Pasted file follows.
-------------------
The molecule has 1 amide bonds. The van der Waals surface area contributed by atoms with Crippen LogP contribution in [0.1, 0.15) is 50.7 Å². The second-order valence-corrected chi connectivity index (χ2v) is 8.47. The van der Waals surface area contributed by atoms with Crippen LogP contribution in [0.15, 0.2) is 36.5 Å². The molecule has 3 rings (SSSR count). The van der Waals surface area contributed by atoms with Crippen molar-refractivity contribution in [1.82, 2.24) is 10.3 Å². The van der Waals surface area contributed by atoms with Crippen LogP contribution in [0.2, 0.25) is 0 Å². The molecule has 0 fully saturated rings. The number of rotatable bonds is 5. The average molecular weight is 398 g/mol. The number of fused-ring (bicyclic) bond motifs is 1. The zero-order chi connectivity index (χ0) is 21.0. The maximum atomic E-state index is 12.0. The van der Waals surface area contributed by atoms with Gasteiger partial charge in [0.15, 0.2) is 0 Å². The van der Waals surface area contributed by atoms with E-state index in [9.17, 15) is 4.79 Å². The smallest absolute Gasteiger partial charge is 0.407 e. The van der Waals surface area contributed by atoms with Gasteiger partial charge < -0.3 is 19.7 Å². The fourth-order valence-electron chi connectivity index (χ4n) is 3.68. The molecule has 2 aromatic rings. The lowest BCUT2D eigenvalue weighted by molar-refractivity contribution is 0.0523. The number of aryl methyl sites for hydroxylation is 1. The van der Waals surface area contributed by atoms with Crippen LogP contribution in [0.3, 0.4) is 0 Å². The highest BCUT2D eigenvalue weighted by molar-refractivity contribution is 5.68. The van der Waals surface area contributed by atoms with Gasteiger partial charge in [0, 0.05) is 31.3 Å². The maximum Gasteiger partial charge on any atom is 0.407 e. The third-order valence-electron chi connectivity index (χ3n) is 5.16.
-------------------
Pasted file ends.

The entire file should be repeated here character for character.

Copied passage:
The molecule has 1 amide bonds. The van der Waals surface area contributed by atoms with Crippen LogP contribution in [0.1, 0.15) is 50.7 Å². The second-order valence-corrected chi connectivity index (χ2v) is 8.47. The van der Waals surface area contributed by atoms with Crippen LogP contribution in [0.15, 0.2) is 36.5 Å². The molecule has 3 rings (SSSR count). The van der Waals surface area contributed by atoms with Crippen molar-refractivity contribution in [1.82, 2.24) is 10.3 Å². The van der Waals surface area contributed by atoms with Crippen LogP contribution in [0.2, 0.25) is 0 Å². The molecule has 0 fully saturated rings. The number of rotatable bonds is 5. The average molecular weight is 398 g/mol. The number of fused-ring (bicyclic) bond motifs is 1. The zero-order chi connectivity index (χ0) is 21.0. The maximum atomic E-state index is 12.0. The van der Waals surface area contributed by atoms with Gasteiger partial charge in [0.15, 0.2) is 0 Å². The van der Waals surface area contributed by atoms with E-state index in [9.17, 15) is 4.79 Å². The smallest absolute Gasteiger partial charge is 0.407 e. The van der Waals surface area contributed by atoms with Gasteiger partial charge < -0.3 is 19.7 Å². The fourth-order valence-electron chi connectivity index (χ4n) is 3.68. The molecule has 2 aromatic rings. The lowest BCUT2D eigenvalue weighted by molar-refractivity contribution is 0.0523. The number of aryl methyl sites for hydroxylation is 1. The van der Waals surface area contributed by atoms with Crippen LogP contribution in [0.3, 0.4) is 0 Å². The highest BCUT2D eigenvalue weighted by molar-refractivity contribution is 5.68. The van der Waals surface area contributed by atoms with Gasteiger partial charge in [0, 0.05) is 31.3 Å². The maximum Gasteiger partial charge on any atom is 0.407 e. The third-order valence-electron chi connectivity index (χ3n) is 5.16.